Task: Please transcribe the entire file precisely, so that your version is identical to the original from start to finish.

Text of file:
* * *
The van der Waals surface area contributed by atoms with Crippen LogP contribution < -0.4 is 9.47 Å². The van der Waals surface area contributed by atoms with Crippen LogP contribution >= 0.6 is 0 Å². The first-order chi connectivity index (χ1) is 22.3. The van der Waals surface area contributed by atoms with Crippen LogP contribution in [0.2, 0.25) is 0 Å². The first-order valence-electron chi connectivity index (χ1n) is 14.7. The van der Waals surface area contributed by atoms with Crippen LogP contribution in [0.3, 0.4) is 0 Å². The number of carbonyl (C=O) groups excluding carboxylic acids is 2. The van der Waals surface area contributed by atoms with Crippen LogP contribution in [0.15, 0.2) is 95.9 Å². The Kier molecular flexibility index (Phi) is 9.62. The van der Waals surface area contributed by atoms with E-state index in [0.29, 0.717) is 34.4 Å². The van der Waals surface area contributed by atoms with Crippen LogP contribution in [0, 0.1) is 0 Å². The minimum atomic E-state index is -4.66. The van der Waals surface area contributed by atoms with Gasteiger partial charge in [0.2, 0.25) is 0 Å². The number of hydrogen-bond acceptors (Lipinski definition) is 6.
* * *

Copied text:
The van der Waals surface area contributed by atoms with Crippen LogP contribution < -0.4 is 9.47 Å². The van der Waals surface area contributed by atoms with Crippen LogP contribution >= 0.6 is 0 Å². The first-order chi connectivity index (χ1) is 22.3. The van der Waals surface area contributed by atoms with Crippen LogP contribution in [0.2, 0.25) is 0 Å². The first-order valence-electron chi connectivity index (χ1n) is 14.7. The van der Waals surface area contributed by atoms with Crippen LogP contribution in [0.3, 0.4) is 0 Å². The number of carbonyl (C=O) groups excluding carboxylic acids is 2. The van der Waals surface area contributed by atoms with Crippen LogP contribution in [0.15, 0.2) is 95.9 Å². The Kier molecular flexibility index (Phi) is 9.62. The van der Waals surface area contributed by atoms with E-state index in [0.29, 0.717) is 34.4 Å². The van der Waals surface area contributed by atoms with Crippen LogP contribution in [0, 0.1) is 0 Å². The minimum atomic E-state index is -4.66. The van der Waals surface area contributed by atoms with Gasteiger partial charge in [0.2, 0.25) is 0 Å². The number of hydrogen-bond acceptors (Lipinski definition) is 6.